Quality Assessment

The first author performed an assessment of the quality of the final papers included in this review using the latest version of the Mixed Methods Appraisal Tool (MMAT) [15]. This tool provides five questions to assess the quality of studies with qualitative, quantitative or mixed methodologies. In line with the creating authors’ guidance, scores for individual papers were not calculated. Instead, analysis was undertaken on the quality of the included papers collectively.

Results

The 42 papers included in this review were published between 2002 and 2018 and reported on studies conducted in the USA (n = 34), UK (n = 4), Australia (n = 1), Canada (n = 1), Greece (n = 1) and New Zealand (n = 1). The interventions took multiple formats that can be categorised into two groups, attended (in-person) interventions and subsidy interventions. First, the ways in which these papers evaluate food insecurity interventions are explored, as well as the quality of these papers. Next, the evidence base, as described in these papers, of the outcomes of these interventions for participating children is discussed.

The Kinds of Evaluation of Food Insecurity Interventions Taking Place

Interventions captured in this review adopt different approaches that aim to tackle separate aspects of food insecurity in order to achieve particular positive outcomes for children, and this, therefore, informs the kind of evaluation which takes place. For example, school-based interventions that typically aim to tackle children not accessing an adequate breakfast or lunch and then examine the impact on children in the classroom (e.g. behaviour, educational achievement). Interventions that attempt to increase consumption of fruit and vegetables measure effectiveness in terms of achieving this aim, whilst ignoring any potential wider impacts that may impact positively (or negatively) on children’s outcomes.

The research methods used in the papers included in this review are listed in Tables 1 and 2. There is a paucity of large-scale RCTs to investigate the effectiveness of interventions for tackling children’s food insecurity, and for ethical reasons (such as withholding an intervention from individuals who it is believed would benefit), this would be difficult to overcome. Several studies captured in this review utilise cohort data to overcome these ethical issues. Whilst this allows comparison between participants and other individuals of a similar demographic, there are other methodological limitations of this approach. For example, as described in Dunifon and Kowaleski-Jones’ evaluation of the Nation School Lunch Program (NSLP), differences in outcomes between eligible children who do and do not participate in interventions may well be driven by unmeasured factors and selection bias [16]. To attenuate the issue of selection bias, as well as issues of identification (where it is not always possible to assess participation), the cohort studies included in this review, particularly those which explore relationships between subsidy intervention participation and children’s food insecurity and obesity, have used a range of statistical methods [16, 17, 18, 19]. However, there is a lack of consensus as to which of these statistical methods is most appropriate for overcoming issues of bias within data, and this makes it difficult to assess the robustness of findings reported in these papers.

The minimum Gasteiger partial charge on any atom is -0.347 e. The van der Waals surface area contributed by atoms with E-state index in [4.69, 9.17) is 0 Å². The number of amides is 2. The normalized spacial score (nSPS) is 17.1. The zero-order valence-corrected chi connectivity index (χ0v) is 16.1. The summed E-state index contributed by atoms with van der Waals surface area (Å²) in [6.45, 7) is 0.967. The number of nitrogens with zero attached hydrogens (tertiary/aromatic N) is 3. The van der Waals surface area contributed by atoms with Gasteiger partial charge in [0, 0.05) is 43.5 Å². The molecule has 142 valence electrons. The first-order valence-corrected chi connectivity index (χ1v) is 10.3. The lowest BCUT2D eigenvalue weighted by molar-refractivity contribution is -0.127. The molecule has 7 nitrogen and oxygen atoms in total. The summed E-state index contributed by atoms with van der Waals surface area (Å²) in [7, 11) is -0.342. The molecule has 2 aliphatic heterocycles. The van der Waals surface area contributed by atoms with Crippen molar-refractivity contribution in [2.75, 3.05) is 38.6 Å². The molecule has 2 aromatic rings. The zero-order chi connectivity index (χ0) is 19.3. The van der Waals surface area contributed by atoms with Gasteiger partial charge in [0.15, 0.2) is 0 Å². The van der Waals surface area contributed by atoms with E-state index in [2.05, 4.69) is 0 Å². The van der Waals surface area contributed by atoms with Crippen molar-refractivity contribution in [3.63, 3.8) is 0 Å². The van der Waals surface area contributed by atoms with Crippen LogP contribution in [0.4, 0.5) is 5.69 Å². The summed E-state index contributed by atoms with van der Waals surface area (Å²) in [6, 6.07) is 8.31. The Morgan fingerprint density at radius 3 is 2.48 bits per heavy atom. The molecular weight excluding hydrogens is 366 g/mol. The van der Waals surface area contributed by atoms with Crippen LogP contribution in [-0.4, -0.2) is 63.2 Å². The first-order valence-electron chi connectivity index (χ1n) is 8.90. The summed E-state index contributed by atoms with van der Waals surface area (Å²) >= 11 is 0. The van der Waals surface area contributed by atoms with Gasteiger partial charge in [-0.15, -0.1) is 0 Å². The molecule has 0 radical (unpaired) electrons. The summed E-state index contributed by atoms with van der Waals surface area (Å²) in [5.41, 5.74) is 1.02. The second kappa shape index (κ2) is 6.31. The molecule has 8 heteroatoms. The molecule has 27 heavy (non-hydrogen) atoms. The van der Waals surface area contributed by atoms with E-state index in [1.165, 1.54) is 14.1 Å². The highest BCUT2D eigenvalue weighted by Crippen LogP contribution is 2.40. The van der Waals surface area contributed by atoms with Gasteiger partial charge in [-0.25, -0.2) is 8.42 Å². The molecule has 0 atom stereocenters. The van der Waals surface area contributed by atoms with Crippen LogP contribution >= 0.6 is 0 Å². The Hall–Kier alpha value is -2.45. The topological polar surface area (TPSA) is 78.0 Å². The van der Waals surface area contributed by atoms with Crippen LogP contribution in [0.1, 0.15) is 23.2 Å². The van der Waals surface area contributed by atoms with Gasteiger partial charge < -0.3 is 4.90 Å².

Several of the studies detected by this review are experimental studies that provide valuable quantitative results on the outcomes of the interventions seeking to tackle children’s food insecurity. However, these are often small-scale, with only parent-report/self-report measures of outcomes, such as dietary intake [20, 21, 22, 23].

When considering the quantitative articles in this review as a whole, it is apparent that there is a lack of longitudinal analyses which can better unpack the causality of relationships between intervention participation and outcomes for children. The studies presented provide the beginning of an understanding of the possible benefits for children participating in food insecurity interventions. However, large-scale longitudinal studies which allow assessment of long-term outcomes and remove the potential confounds associated with group comparisons are strongly needed.

Qualitative studies have been conducted to gain service-user perspectives on food insecurity interventions and the positive benefits for children [24, 25, 26•, 27]. Whilst these studies play an important role in evaluating these interventions, those captured in this review have predominantly utilised parents and stakeholders as participants, whereas children’s voice is only included in a small proportion of these studies. In light of this, future research should seek to ensure that the voices of participating children and young people are included in evaluation work, as those best placed to report their own experiences [28].

Quality Assessment

Utilising the MMAT (2018) revealed that there was variation between the attended and subsidy interventions in the quality of the studies that were undertaken. For each of the groups, 24 papers were reviewed in total. It is important to note that as the methods varied for the studies, the quality criteria also varied across the studies. However, examining the number of papers that met all five criteria associated with the particular study design is useful as a way of exploring the overall quality of the evidence base. For the subsidy programmes, 95% of the papers met at least three of the quality criteria whilst a smaller number met the third (58%) and fourth (50%) quality criteria. For the attended programmes, there was less divergence and more consistency across studies in meeting the quality criteria (criteria 1 = 75%, criteria 2 = 71%, criteria 3 = 83%, criteria 4 = 63%, criteria 5 = 79%.)